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    Wednesday, August 12, 2020

    Eight young people from around the world that are making a difference today


    On International Youth Day 2020, we take a look at some inspiring young people and youth organisations from around the world that are helping to tackle global issues.


    At the International Youth Federation, we believe that young people have the drive, energy and passion to help solve today’s unprecedented global challenges.  Young people address problems like global warming, gender equality, poverty and the COVID-19 pandemic with persistence and ingenuity.


    This list is not exhaustive, meaning there are many more inspiring young activists and charitable campaigners who operate today that are not mentioned here. 


    Let’s meet some of the inspiring young people and youth organisations that are driving change in their communities.


    Achaleke Christian Leke, 26, Cameroon


    Achaleke Christia Leke, Twitter


    Achaleke Christian Leke, 26, from Cameroon, wanted to help contain and manage the spread of the COVID-19 pandemic in his community. 


    He decided to act by providing hand sanitiser for his office, but when he released that sanitiser is in short supply and at double the usual price, he developed a plan to make his own following the World Health Organisation’s formula.


    Achaleke turned his office into a laboratory for making hand-sanitiser, and he is now producing and distributing the sanitiser door-to-door to help stop the spread of COVID-19. The campaign is called One Person One Hand Sanitiser, and so far they’ve produced over 10,000 bottles.


    “It’s a group of young people from different walks of life who are volunteering to get this done,” says Achaleke in an interview with the BBC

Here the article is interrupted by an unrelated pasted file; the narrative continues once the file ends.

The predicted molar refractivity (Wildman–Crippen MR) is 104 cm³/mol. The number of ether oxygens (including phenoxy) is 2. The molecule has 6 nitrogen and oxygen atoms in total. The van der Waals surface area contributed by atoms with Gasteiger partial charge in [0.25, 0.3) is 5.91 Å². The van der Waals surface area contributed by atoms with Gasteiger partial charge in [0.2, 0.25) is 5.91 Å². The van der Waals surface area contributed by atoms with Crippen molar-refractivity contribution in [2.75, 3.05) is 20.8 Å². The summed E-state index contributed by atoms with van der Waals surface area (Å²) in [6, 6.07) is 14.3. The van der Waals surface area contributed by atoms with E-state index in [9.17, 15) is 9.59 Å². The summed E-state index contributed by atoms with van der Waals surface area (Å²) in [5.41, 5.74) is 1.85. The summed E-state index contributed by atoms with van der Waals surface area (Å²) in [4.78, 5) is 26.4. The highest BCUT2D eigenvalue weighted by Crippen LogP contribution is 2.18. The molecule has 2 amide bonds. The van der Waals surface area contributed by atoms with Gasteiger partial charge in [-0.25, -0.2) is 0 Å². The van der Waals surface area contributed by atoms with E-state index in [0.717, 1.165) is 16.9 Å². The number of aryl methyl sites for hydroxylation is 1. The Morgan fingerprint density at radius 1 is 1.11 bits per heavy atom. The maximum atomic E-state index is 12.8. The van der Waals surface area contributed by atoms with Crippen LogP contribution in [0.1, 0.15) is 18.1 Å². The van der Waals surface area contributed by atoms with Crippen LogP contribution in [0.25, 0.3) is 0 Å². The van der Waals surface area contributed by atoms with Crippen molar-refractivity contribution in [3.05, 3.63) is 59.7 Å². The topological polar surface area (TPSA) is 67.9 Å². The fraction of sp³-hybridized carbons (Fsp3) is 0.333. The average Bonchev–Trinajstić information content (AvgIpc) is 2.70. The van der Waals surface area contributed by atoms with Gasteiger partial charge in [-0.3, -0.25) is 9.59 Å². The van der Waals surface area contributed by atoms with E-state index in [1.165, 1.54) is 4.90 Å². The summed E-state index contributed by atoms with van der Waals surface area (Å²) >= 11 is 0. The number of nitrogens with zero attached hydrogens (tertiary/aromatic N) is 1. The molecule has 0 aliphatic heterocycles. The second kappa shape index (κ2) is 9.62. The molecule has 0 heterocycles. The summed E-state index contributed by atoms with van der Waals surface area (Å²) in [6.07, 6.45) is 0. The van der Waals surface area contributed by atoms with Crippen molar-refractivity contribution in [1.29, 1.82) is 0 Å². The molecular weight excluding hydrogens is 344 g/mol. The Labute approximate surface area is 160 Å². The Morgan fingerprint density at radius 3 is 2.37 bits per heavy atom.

Acheleke is the Cameroon Youth Ambassador to the Commonwealth and the National Coordinator of  youth-led civil society organization Local Youth Corner Cameroon


    Marcus Rashford, 22, UK


    Marcus Rashford, 22, is an English international footballer and Manchester United player, well known for his pace and precision on the pitch. But this year his work with vulnerable and disadvantaged UK communities has come to the foreground.


    After the UK government announced this year that it would be discontinuing meal vouchers for school children during the summer holidays, Rashford sent an open letter to the government to reverse the decision.


    “Without the kindness and generosity of the community I had around me, there wouldn’t be the Marcus Rashford you see today,” says Rashford in the open letter.


    “As a family, we relied on breakfast clubs, free school meals, and the kind actions of neighbours and coaches,” says Rashford.


    Following Rashford’s high-profile campaign, the UK government reversed their decision, which means that 1.3m children in England will have the chance to claim free school meal vouchers during the COVID-19 pandemic this summer. 


    During lockdown Rashford has partnered with food distribution charity FareShare, helping to provide three million meals a week to vulnerable people in the UK during the pandemic.